Dismissing poor teachers is not “anti-teacher”

Eric A. Hanushek, whose research into the effects of teachers on student learning was featured in the movie Waiting for Superman, disputes the argument that efforts to make it possible to remove the worst teacher from our nation’s schools is somehow anti-teacher. He recently did so in an op-ed published in the Wall Street Journal.

The article is behind a paywall, but here are some key points he makes:

  • “No longer is education reform an issue of liberals vs. conservatives.” Good for children, and for our future.
  • “All sides” now accept the idea that teacher effectiveness is key to student learning.
  • “The typical teacher is both hard-working and effective. But if we could replace the bottom 5%-10% of teachers with an average teacher—not a superstar—we could dramatically improve student achievement. The U.S. could move from below average in international comparisons to near the top.”

By the way, you don’t have to be anti-union to want to change personnel rules in public schools. Consider the group Put Kid First Minneapolis.

  1. First, the credential of the people behind the group:
  2. They believe that teacher unions are good and necessary: “If you want to bust unions, find a different group. We believe unions can create a more just and equal world. In our perfect world, teachers would make more than lawyers and bankers, and, to achieve that, we’ll need collective bargaining.
  3. “We support teacher tenure as a form of due process.” See the link above.
  4. “We’re agnostic on merit pay.”
  5. “We oppose vouchers for a whole host of constitutional and good government reasons.”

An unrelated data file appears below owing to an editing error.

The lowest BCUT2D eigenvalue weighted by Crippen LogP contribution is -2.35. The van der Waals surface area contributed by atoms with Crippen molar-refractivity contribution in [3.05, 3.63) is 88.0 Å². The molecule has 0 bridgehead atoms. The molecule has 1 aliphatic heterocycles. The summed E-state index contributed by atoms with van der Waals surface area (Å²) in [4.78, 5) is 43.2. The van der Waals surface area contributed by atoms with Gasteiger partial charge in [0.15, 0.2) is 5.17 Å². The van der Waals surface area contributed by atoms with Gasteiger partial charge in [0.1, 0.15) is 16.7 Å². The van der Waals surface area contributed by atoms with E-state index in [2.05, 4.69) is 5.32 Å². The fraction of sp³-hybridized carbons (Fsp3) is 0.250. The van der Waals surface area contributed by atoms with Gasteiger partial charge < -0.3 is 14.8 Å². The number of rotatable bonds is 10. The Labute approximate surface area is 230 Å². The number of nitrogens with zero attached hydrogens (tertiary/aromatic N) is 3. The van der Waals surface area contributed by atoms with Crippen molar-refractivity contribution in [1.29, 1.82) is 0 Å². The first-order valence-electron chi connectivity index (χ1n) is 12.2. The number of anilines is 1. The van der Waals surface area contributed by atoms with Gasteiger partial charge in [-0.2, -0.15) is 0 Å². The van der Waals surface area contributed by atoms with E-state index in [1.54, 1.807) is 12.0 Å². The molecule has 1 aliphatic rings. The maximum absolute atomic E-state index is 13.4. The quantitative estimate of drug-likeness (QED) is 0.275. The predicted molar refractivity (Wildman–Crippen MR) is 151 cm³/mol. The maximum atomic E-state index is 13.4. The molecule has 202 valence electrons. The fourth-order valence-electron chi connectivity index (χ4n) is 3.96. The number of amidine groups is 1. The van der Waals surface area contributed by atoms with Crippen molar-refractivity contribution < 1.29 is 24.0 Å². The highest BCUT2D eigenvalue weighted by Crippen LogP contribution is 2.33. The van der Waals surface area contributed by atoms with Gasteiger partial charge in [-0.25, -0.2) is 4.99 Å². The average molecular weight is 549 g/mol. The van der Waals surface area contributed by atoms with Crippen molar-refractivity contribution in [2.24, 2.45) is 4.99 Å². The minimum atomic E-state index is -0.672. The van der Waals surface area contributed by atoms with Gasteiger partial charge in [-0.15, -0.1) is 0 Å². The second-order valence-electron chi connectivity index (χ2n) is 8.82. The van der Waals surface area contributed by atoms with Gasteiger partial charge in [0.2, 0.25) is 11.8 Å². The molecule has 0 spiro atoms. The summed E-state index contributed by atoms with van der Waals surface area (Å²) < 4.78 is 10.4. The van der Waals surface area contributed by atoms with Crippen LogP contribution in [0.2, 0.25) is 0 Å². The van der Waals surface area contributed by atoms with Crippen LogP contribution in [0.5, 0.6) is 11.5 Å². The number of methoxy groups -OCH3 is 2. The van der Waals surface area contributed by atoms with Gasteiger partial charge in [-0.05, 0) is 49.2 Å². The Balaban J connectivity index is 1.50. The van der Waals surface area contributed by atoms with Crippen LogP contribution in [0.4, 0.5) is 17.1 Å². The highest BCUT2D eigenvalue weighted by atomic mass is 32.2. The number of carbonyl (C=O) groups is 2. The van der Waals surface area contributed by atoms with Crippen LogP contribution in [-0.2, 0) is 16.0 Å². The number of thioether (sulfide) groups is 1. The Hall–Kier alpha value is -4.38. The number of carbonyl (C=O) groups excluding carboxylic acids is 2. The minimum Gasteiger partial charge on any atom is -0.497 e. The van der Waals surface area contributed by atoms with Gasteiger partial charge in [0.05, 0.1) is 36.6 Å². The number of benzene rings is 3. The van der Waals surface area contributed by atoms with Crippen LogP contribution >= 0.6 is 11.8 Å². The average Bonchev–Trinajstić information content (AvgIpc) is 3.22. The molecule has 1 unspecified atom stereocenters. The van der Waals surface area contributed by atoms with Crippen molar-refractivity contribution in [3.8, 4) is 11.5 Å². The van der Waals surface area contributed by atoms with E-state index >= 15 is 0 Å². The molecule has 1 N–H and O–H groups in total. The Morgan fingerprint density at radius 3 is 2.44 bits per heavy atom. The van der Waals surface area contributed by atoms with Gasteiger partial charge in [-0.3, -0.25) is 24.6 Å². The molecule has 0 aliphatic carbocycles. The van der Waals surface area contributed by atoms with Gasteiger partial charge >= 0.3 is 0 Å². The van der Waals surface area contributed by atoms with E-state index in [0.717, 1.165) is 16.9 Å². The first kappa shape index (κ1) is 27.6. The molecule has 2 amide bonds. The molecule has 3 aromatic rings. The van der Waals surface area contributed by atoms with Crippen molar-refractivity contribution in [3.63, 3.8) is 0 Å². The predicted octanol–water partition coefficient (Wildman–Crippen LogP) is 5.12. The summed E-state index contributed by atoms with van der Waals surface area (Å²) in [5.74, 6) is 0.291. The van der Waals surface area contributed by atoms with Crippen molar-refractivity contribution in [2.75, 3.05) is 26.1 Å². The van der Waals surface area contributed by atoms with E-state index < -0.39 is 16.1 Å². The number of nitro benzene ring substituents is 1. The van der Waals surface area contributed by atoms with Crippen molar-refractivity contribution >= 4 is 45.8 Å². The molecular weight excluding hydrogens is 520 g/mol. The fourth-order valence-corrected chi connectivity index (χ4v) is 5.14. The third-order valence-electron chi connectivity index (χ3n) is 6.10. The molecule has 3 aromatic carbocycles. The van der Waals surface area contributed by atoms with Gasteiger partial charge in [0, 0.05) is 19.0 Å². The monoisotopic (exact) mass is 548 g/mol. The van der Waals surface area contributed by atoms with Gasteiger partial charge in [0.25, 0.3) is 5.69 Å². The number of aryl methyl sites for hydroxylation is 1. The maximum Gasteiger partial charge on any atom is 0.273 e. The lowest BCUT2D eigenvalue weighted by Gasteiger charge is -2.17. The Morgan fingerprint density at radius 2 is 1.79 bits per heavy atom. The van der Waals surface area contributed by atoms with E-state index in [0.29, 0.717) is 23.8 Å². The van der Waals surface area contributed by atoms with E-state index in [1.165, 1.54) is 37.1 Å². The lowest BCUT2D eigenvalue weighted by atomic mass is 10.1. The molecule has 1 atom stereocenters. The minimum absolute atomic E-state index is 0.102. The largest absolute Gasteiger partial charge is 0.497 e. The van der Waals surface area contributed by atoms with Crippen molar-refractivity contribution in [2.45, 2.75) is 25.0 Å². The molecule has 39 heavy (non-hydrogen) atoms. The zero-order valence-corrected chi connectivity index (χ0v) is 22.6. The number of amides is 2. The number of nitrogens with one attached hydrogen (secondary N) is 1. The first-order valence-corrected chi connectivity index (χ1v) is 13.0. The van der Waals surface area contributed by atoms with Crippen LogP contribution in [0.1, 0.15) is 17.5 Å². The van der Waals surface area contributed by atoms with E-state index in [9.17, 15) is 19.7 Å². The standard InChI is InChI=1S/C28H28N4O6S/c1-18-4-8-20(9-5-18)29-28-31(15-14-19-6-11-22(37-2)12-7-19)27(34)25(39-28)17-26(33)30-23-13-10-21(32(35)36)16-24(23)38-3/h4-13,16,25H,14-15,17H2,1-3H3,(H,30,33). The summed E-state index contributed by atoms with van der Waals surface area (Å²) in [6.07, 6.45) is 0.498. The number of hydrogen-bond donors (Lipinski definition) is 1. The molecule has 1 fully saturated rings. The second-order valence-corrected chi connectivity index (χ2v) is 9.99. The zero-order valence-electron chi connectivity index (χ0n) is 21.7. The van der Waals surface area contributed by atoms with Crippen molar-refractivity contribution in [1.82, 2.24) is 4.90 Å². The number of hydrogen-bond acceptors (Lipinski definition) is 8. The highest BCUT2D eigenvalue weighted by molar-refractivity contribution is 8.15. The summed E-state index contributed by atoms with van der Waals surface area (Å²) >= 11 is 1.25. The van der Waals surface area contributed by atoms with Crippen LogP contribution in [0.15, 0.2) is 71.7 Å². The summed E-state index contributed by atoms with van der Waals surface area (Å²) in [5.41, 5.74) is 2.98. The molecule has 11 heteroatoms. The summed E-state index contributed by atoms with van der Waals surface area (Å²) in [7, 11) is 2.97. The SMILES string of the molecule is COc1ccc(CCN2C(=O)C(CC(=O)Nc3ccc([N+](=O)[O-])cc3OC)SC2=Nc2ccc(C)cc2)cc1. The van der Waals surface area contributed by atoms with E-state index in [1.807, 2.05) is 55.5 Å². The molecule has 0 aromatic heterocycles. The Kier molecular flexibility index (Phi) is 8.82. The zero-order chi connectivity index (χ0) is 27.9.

So they’re not the kind of people who want to bust unions, implement a voucher program, implement merit pay, or eliminate tenure.

But they do see a need for changes:

  1. “We do not support teacher tenure as a life-time job guarantee, regardless of performance or what students need.”
  2. “Allow school leadership teams (the principals, plus teacher and parent representatives) the freedom to hire and retain the most dynamic, talented, licensed teachers they can find, regardless of seniority or whether those candidates currently work for the district.”
  3. Use value-added tests, classroom observations, and parent/student surveys to evaluate teachers, recognize good ones, and remove poor ones.
  4. Use hiring freedom (the second point) to let schools take race and ethnicity into account when hiring teachers. I’m not comfortable with this, though I can see their point.

The development of the group Put Kids First Minneapolis is evidence that Hanushek is right. Giving principals authority to hire and fire teachers–and then holding them accountable–is not the only shake-up that public schools receive. But it’s an essential element, without which we’ll be denying many children the right to a high-quality education.

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